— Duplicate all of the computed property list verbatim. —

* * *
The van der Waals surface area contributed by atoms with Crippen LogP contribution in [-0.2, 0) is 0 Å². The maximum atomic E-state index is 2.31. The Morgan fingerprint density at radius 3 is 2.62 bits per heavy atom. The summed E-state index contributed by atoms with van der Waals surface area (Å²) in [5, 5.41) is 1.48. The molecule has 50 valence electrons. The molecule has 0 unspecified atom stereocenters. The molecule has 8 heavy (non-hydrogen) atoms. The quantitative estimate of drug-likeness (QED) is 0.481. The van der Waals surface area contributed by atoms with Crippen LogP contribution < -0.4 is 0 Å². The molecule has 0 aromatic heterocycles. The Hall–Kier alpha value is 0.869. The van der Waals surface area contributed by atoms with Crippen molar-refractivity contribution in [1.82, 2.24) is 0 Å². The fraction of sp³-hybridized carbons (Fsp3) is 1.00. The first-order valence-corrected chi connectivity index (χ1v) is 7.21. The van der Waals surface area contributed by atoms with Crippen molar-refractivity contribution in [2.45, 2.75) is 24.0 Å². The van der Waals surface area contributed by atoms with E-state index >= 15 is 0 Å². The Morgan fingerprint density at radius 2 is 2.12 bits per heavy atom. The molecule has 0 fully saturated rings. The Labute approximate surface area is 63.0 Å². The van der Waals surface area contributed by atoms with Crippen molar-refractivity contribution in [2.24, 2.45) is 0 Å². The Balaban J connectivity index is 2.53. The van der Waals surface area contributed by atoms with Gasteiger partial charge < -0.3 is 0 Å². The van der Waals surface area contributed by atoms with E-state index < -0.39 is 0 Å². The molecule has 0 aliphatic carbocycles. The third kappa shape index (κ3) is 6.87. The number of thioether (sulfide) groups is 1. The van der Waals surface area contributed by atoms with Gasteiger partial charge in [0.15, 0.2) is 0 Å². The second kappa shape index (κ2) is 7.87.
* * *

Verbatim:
The van der Waals surface area contributed by atoms with Crippen LogP contribution in [-0.2, 0) is 0 Å². The maximum atomic E-state index is 2.31. The Morgan fingerprint density at radius 3 is 2.62 bits per heavy atom. The summed E-state index contributed by atoms with van der Waals surface area (Å²) in [5, 5.41) is 1.48. The molecule has 50 valence electrons. The molecule has 0 unspecified atom stereocenters. The molecule has 8 heavy (non-hydrogen) atoms. The quantitative estimate of drug-likeness (QED) is 0.481. The van der Waals surface area contributed by atoms with Crippen LogP contribution < -0.4 is 0 Å². The molecule has 0 aromatic heterocycles. The Hall–Kier alpha value is 0.869. The van der Waals surface area contributed by atoms with Crippen molar-refractivity contribution in [1.82, 2.24) is 0 Å². The fraction of sp³-hybridized carbons (Fsp3) is 1.00. The first-order valence-corrected chi connectivity index (χ1v) is 7.21. The van der Waals surface area contributed by atoms with Crippen molar-refractivity contribution in [2.45, 2.75) is 24.0 Å². The van der Waals surface area contributed by atoms with E-state index >= 15 is 0 Å². The Morgan fingerprint density at radius 2 is 2.12 bits per heavy atom. The molecule has 0 fully saturated rings. The Labute approximate surface area is 63.0 Å². The van der Waals surface area contributed by atoms with Crippen molar-refractivity contribution in [2.24, 2.45) is 0 Å². The Balaban J connectivity index is 2.53. The van der Waals surface area contributed by atoms with Gasteiger partial charge < -0.3 is 0 Å². The van der Waals surface area contributed by atoms with E-state index < -0.39 is 0 Å². The molecule has 0 aliphatic carbocycles. The third kappa shape index (κ3) is 6.87. The number of thioether (sulfide) groups is 1. The van der Waals surface area contributed by atoms with Gasteiger partial charge in [0.15, 0.2) is 0 Å². The second kappa shape index (κ2) is 7.87.